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The Dreaded Birthday Party Goody Bag

My son is about to turn 4, and we're planning the festivities. I've ranted about absurd kids' birthday parties before, so we'll be keeping this party low-key: a few of his little buddies, some relay races, maybe an obstacle course, pizza. Definitely beer and wine for the parents who hang out. (I give the most thought to what I'm serving as adult beverages.) I still have one worry, though: the birthday party goody bag.

Please, parents, can we declare a truce? I won't send your kid home with a goody bag full of candy and junk from the dollar store, and I won't expect you to send mine home with one either?

Excuse me while I go into my old-fart routine, but time was, your child went to a party, brought a gift that cost in the neighborhood of $10, and was entertained for a couple of hours. Playing duck-duck-goose was reward enough. Favors? Who needs favors? They're kids!

We had to wreck it with the goody bags. They're filled with stickers, a few crayons, tooth-rotting sweets, maybe a tattoo, lip gloss, or a plastic bracelet that breaks on the way home. The kids rifle through the bag, drop it somewhere, and forget about it. After I rescue any chocolate for myself, I end up throwing the bag out that night after the child goes to bed. Or if I'm really organized, I salvage any flotsam that's in good-enough condition and donate it to the kindergarten teacher's prize box.

Still, that goody bag represents a few dollars shelled out by the parents of the birthday boy or girl, plus the errands they ran to Target or Dollar General, and the time to assemble the bags. Multiply by the number of guests, and it can easily add an extra $50 or so to the cost of the party. And for what? Plastic that will wind up in landfills or clutter an already hazardously cluttered house.

I consulted with one sister-in-law who lives in Basking Ridge, New Jersey. She's a domestic goddess, living in a land of domestic goddesses. If I skip the goody bag for Ben's party, is it a major faux pas? Will the four-year-olds even notice? I doubt it. But she's a big proponent.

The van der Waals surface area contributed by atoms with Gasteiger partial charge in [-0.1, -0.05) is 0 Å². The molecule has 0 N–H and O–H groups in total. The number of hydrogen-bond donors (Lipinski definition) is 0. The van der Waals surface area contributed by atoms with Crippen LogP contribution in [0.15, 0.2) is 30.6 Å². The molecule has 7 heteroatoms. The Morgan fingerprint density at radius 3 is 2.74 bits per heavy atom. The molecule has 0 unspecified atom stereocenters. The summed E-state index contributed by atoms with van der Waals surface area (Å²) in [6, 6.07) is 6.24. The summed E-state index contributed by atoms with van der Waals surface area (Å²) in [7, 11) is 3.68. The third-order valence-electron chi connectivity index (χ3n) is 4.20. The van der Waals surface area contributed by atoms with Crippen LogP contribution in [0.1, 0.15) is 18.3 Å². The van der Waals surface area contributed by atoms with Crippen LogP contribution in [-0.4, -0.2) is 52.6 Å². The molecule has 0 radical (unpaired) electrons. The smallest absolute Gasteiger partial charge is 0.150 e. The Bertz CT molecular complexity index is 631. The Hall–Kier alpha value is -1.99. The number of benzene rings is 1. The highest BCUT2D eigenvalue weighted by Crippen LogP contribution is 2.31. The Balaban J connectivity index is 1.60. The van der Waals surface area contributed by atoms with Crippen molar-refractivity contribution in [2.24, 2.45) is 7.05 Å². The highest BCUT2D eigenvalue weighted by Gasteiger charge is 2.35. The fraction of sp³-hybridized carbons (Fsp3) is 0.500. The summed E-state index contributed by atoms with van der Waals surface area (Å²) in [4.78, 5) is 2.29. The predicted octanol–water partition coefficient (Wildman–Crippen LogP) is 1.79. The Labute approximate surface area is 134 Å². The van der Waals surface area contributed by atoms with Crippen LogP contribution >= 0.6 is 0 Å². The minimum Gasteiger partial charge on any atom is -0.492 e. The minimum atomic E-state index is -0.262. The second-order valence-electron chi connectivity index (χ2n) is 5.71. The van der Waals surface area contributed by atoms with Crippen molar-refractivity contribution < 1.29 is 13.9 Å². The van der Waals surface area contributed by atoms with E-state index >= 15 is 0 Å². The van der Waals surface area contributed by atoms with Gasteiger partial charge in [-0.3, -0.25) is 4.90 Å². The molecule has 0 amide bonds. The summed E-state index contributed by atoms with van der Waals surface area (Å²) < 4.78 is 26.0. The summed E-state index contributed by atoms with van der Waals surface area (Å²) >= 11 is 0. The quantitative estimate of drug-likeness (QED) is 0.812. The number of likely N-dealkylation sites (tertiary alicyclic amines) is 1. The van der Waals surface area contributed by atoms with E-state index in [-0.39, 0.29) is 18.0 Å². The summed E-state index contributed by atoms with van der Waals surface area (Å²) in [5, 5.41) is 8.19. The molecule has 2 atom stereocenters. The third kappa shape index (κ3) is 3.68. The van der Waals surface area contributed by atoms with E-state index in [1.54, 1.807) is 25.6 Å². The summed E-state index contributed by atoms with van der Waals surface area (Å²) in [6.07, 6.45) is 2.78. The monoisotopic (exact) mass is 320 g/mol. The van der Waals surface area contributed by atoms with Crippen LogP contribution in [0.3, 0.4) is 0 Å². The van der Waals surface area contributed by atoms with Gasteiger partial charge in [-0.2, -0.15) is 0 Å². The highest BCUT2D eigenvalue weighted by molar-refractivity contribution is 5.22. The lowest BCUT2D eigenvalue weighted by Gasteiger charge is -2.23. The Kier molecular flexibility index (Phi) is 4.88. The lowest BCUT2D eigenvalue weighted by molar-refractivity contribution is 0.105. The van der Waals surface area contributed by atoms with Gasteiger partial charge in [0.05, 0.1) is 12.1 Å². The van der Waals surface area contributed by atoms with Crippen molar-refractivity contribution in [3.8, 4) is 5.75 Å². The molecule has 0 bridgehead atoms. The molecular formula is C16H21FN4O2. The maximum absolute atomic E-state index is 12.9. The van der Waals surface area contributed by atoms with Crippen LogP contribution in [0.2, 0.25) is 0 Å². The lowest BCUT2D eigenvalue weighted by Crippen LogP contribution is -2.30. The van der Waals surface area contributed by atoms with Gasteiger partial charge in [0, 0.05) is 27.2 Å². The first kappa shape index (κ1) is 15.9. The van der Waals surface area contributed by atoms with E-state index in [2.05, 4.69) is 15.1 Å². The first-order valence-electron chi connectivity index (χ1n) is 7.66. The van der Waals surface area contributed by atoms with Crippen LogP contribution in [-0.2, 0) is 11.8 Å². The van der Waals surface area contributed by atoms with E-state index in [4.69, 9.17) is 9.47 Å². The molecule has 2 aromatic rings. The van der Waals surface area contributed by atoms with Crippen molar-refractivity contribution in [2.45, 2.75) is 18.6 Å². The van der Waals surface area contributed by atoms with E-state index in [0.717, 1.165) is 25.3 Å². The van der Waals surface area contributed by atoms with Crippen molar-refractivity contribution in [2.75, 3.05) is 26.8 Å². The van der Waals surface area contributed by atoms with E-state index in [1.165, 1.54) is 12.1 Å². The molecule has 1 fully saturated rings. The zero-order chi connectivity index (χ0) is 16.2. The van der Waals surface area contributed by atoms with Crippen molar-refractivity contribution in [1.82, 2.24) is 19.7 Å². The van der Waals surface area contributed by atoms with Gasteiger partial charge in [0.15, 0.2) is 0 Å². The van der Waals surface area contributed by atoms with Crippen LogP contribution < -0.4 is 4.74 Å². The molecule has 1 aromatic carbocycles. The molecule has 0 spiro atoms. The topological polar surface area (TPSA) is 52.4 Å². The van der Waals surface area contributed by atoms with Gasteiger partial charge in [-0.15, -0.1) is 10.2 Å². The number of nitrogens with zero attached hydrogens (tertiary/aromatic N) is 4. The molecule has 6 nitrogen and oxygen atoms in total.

Here's her e-mail to me: "I was at Michael's today and I came upon a great sale! They had these awesome ART kits - you know, those fun ones with pastels, crayons, markers, etc. They were reg. $6.99 and on sale for $2.99, plus I had a 15% off coupon. I basically got them for about $2.55 each. I bought 18 of them with the notion of using them for a goody bag for Abby's birthday, which is more than THREE months away! I try to always find a bargain for the goody bag, but am so cautious about not giving out JUNK. It's so easy to spend the same $2.75 on stickers and lollipops. I have always found that the goody bag holds a lot of weight with the kids. Last year, we gave out Silly Bandz at Abby's - huge hit!"

Sigh. I was hoping to open the e-mail and read, "Sure, Sarah, skip the goody bag." Now I'm weighing a trip to Michael's, 30 traffic-filled minutes away.

My sister-in-law's best suggestion was combining the fun with the goody bag, so the craft or activity becomes the favor. When my daughter turned 5, we played Princess Bingo and used Hershey's kisses and Starbursts as bingo chips. The girls took the candy home in a bag, I dropped a 99-cent bottle of nail polish in each, and called it a day.

The second child? I'm not sure he'll be so lucky. I'm feeding his friends dinner. That's a favor, right? A favor to the moms.

Have any opinions about the goody bag? Love 'em or hate 'em? Thoughts on what should go inside? Sign in below to let me know.

Photo courtesy Flickr user comedy_nose, CC 2.0
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